Whereas Solo is warm, open and buoyantly optimistic despite every reason not to be, William is cold, closed, and an utter pessimist. He continually demands that Solo stay out of his life, even as the two develop some type of relationship or accommodation. Just as Z in Police Beat can’t understand the behavior of Rachel, the woman with whom he’s infatuated, Solo is likewise baffled by William’s actions. Z also cannot understand why the prostitute, Mary, would give up her kid to social services rather than to family. Solo criticizes the fact that families don’t stay together in America. Solo explains to William that in Senegal your family will always provide for you. Even if you don’t have teeth, he tells him, people will feed you the food. William replies coldly, “Why aren’t you there now?”

Solo learns that William at one time drove a Harley, has a tattoo, and has returned to town after thirty years. Solo also knows that he loves movies, which is where he takes him on the night when William proposes the deal. Solo’s preoccupation with William becomes an obsessive fixation, especially as the date draws nearer. Solo’s concerns about William overshadow those in his own life, which appears to be falling apart. Solo separates from his Mexican wife Quiera (Carmen Leyva) and stepdaughter Alex (Diana Franco Galindo), even though Quiera’s due to have his baby. He also dreams of being a flight attendant, which is part of the conflict with Quiera, along with the fact that he hangs out with friends and hasn’t fixed up the taxi that sits idly outside their house.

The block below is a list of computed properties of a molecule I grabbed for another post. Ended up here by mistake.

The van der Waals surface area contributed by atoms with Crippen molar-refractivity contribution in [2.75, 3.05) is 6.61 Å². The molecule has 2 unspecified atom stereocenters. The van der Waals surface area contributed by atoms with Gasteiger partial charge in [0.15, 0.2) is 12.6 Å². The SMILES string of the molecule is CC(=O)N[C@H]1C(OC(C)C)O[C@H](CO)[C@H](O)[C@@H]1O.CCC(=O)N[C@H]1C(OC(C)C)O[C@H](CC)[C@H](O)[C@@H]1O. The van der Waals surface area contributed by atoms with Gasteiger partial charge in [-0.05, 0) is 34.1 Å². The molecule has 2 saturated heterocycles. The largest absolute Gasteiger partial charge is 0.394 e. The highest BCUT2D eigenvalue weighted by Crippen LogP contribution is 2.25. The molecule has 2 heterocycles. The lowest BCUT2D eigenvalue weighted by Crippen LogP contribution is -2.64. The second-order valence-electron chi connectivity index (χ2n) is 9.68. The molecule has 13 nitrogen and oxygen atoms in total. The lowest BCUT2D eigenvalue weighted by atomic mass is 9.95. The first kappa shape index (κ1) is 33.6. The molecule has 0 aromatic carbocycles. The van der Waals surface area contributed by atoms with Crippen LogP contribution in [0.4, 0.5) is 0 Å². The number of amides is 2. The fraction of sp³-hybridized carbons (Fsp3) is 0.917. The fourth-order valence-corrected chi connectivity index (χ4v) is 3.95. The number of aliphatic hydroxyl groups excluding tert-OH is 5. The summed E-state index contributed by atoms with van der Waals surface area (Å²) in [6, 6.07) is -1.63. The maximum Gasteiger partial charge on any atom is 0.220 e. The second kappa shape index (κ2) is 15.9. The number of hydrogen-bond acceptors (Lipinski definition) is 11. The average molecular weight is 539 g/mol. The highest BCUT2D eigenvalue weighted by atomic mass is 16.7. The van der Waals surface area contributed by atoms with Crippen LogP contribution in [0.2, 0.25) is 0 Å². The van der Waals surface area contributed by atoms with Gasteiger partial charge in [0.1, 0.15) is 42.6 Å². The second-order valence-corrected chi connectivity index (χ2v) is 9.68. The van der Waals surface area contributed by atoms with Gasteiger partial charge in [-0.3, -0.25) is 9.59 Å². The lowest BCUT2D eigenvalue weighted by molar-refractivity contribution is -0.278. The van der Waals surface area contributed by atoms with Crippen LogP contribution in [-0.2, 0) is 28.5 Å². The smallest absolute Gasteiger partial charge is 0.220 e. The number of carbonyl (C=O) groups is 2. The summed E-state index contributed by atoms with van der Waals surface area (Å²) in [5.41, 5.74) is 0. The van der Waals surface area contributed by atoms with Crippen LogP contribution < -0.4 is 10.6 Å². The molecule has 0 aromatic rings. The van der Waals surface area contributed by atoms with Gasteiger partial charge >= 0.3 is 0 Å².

For Solo, William represents the mystery of American culture, where family roots have been severed and individualism has replaced a sense of community. Indeed, Solo’s relentless pursuit of William becomes a form of projection – a way to avoid his own problems by trying to solve those of someone else. For all his talk about family values, Solo seems less troubled by the fact that his own family is actually splitting apart. Solo’s multicultural marriage represents a mini-drama within the larger one he’s facing in being an African immigrant trying to assimilate into a southern American city.